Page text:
Zinnia elegans is now grown in many different types, which are grown as bushy annual bedding plants in bright red, orange, and deep pink colors. Single varieties are appealing to insects that spread pollen, especially hoverflies. Zinnias do best in hot, dry places, so plant them in a sunny border with well-drained soil.
The “Sprite Mix” plant grows well in our climate. The plants have pink, red, and orange-yellow flowers that are half double. They make a great flowers to cut.
Zinnia elegans Cresto Mixed
Citrus-colored, rounded blooms last long on tall, sturdy stems. Perfect for making borders taller or giving cut flower displays a little more life.
Zinnia ‘Profusion Orange’
These plants each have one orange blossom. The flowers are about 2 to 3 inches long and look like cherry flowers. The plants will be about 18 inches tall and 20 inches wide when fully grown. These plants only need good soil and water when it doesn’t rain. They don’t need much care and are easy to grow. They bloom all season and don’t need to be deadheaded.
Zinnia ‘Zinderella Lilac’
Zinderellas are the first zinnias with scabiosa flowers that come in many colors. The bright lilac-colored blooms are topped with a dark eye and measure 212 inches. Most flowers are double, but some are off-type, half-double, or single. Flowers are great additions to arrangements of cut flowers. Plants reach heights of 24 to 36 inches.
Zinnia ‘Zinderella Purple’
A new variety of zinnia with scabiosa flowers has been enhanced to have multiple tufted centers with an amethyst tint that rises over the ringed petals. Some solitary blossoms, as well. Easily grown in open, fertile settings, this summer garden staple makes for a stunning addition to bouquets and flower arrangements.
Zinnia elegans ‘Uproar Rose’
The pink blossoms are roughly 4-5 inches in diameter and are extraordinarily large and uniform, making them absolutely gorgeous. This zinnia has a knack for becoming the focal point of every garden in which it is planted. It’s a plant that can be cut and kept for later use in the season.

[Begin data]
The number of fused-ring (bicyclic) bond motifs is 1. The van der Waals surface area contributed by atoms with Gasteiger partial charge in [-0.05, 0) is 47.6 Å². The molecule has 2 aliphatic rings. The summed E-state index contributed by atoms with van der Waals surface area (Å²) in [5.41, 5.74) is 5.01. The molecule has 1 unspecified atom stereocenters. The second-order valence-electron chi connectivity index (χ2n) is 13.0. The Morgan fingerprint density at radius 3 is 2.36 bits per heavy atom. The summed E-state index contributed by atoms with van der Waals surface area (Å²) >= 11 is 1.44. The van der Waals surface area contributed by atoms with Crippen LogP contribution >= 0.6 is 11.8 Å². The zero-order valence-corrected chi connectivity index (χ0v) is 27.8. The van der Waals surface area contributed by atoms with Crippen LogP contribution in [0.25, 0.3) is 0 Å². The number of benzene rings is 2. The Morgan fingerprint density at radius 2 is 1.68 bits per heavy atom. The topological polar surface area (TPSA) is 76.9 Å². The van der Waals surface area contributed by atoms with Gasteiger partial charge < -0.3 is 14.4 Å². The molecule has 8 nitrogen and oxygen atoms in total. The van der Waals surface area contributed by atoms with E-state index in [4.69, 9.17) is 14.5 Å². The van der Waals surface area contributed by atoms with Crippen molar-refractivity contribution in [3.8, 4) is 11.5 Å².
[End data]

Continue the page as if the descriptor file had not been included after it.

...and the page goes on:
Zinnia ‘Whirligig Mixed’
Whirligig has brightly colored, 3-4 inch, solitary to semi-double flowers that resemble pinwheels. The blossoms come in a rainbow of hues, and the tips of their petals often contrast with one another. With their robust stems, these flowers will give your summer bouquets an extra oomph of color and style. Whirligig Mix zinnias can reach a height of 24 inches and a width of 12 inches.
Ways to Encourage Bees to Visit Your Zinnia
Plant a Wide Variety of Species
If you want to attract a wide variety of pollinators, you should grow plants that bloom at different times of the year. To entice a wide variety of pollinators, a garden should feature trees and shrubs with flowers of different sizes and shapes.
Do Not Use Pesticides
The reduction of bee populations worldwide is largely due to the widespread use of pesticides, which also damage many other pollinators and wildlife species.
Consider adopting holistic pest management approaches like hand-picking, companion planting, crop rotation, and row covers to control pests instead of conventional pesticides, which can harm many beneficial organisms.
Even in the cleanest yards, wild bees can’t find the materials they need to build their nests. You can give birds a good place to nest by keeping a small brush pile, dry grasses and reeds, and dead wood.
Plant Native Species
Planting wildflowers and native plants on your property give native bees access to their natural food source and resources for building nests. Native bees are in danger, like the well-known (and invasive in North America) honeybee.
Although honeybees are wonderful, we want to ensure that we aren’t stifling the native species by solely growing their preferred flowers.
Supply A Water Source
It can make all the difference to provide pollinators with a little dish of water to sip from.
Give insects a place to land by placing rocks that protrude above the water’s surface. It will work just well if you already have a birdbath.
Leave the Stumps of Dead Trees in Your Garden
Dead trees are home to many insects, animals, and fungi in the wild, but people often want to get rid of them and take away this important service.
You might want to leave an old tree stump in your garden for bees and other insects that dig into the wood. These insects will then pollinate your garden.